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Saudi tree-planting deal boosts Kingdom’s afforestation drive

Saudi tree-planting deal boosts Kingdom’s afforestation drive
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JEDDAH: Saudi Arabia’s afforestation campaign has been given a boost with the signing of a deal to plant trees.
The Kingdom’s push to plant large swathes of forest and vegetation is part of its pledge to tackle carbon emissions.
On Thursday, the National Center for Vegetation Cover inked a memorandum of understanding with the Saudi Investment Recycling Co. to plant more trees in its facilities and cooperate on the implementation of the company’s afforestation projects.
Under the terms of the agreement, the center will provide support and guidance on afforestation, irrigation methods, water sources, the suitability of proposed sites to plant appropriate species, as well as identifying suitable plants for each region and the right time to plant them.
The center will also offer help with research and study programs related to afforestation.
Corporations, government bodies, and research centers throughout Saudi Arabia have been involved in launching a number of community-based afforestation schemes in response to an initiative led by Crown Prince Mohammed bin Salman to turn the desert green and rehabilitate 40 million hectares of land over the coming decades.
Separately, on Thursday, the Imam Abdulaziz bin Mohammed Royal Reserve Development Authority used drones to scatter acacia, wild sidr, clover, lavender, and psyllium seeds, among others.
And to celebrate the annual Oct. 14 Arab Environment Day, it also carried out a cleanup campaign in and around the Rawdat Khuraim Nature Reserve. The event took place in cooperation with the Environmental Green Horizons Society and with the participation of various government authorities.
The initiative aims to raise public awareness through environmental activities and events and promote volunteering.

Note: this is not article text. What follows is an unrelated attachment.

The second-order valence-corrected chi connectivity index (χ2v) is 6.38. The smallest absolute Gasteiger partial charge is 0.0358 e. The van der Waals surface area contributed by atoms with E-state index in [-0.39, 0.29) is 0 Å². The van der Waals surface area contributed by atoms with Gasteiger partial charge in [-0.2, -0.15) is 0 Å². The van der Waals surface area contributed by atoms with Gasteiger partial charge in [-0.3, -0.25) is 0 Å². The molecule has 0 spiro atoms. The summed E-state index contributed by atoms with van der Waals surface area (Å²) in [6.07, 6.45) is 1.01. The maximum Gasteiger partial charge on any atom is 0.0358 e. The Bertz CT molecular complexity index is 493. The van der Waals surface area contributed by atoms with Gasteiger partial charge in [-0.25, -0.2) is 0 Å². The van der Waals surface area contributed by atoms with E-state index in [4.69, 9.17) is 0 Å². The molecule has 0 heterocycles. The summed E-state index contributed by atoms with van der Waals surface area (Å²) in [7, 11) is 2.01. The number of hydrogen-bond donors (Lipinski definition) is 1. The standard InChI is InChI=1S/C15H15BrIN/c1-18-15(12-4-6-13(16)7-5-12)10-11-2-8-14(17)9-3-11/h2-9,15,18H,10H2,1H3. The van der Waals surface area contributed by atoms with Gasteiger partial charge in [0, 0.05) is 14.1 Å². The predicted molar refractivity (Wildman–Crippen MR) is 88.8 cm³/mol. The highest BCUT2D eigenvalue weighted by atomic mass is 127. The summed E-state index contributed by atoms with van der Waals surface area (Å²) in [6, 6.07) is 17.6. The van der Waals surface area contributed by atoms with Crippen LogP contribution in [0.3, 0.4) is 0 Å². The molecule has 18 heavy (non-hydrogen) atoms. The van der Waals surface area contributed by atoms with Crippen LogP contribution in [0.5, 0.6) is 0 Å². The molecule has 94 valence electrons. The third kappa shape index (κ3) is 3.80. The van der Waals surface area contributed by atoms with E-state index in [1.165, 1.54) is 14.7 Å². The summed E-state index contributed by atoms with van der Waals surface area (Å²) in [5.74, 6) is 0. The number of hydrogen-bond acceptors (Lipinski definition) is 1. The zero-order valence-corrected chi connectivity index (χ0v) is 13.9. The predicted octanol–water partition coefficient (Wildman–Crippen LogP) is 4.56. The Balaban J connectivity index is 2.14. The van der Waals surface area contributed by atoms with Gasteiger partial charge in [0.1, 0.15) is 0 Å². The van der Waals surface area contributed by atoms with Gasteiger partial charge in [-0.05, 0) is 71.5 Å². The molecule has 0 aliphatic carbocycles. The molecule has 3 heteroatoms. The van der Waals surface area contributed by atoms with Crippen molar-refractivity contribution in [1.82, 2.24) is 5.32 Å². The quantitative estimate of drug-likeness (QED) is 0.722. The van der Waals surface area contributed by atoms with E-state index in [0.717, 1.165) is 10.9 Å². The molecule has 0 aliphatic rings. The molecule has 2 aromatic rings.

In addition, it helps students to understand the importance of protecting the environment and increasing vegetation cover, while highlighting the environmental damage caused by waste, and the need for sustainability and social responsibility.
Saudi Arabia’s afforestation campaign has been given a boost with the signing of a deal to plant trees.
The Kingdom’s push to plant large swathes of forest and vegetation is part of its pledge to tackle carbon emissions.
On Thursday, the National Center for Vegetation Cover inked a memorandum of understanding with the Saudi Investment Recycling Co. to plant more trees in its facilities and cooperate on the implementation of the company’s afforestation projects.
Under the terms of the agreement, the center will provide support and guidance on afforestation, irrigation methods, water sources, the suitability of proposed sites to plant appropriate species, as well as identifying suitable plants for each region and the right time to plant them.
The center will also offer help with research and study programs related to afforestation.
Corporations, government bodies, and research centers throughout Saudi Arabia have been involved in launching a number of community-based afforestation schemes in response to an initiative led by Crown Prince Mohammed bin Salman to turn the desert green and rehabilitate 40 million hectares of land over the coming decades.
Separately, on Thursday, the Imam Abdulaziz bin Mohammed Royal Reserve Development Authority used drones to scatter acacia, wild sidr, clover, lavender, and psyllium seeds, among others.
And to celebrate the annual Oct. 14 Arab Environment Day, it also carried out a cleanup campaign in and around the Rawdat Khuraim Nature Reserve. The event took place in cooperation with the Environmental Green Horizons Society and with the participation of various government authorities.
The initiative aims to raise public awareness through environmental activities and events and promote volunteering.
In addition, it helps students to understand the importance of protecting the environment and increasing vegetation cover, while highlighting the environmental damage caused by waste, and the need for sustainability and social responsibility.

Reference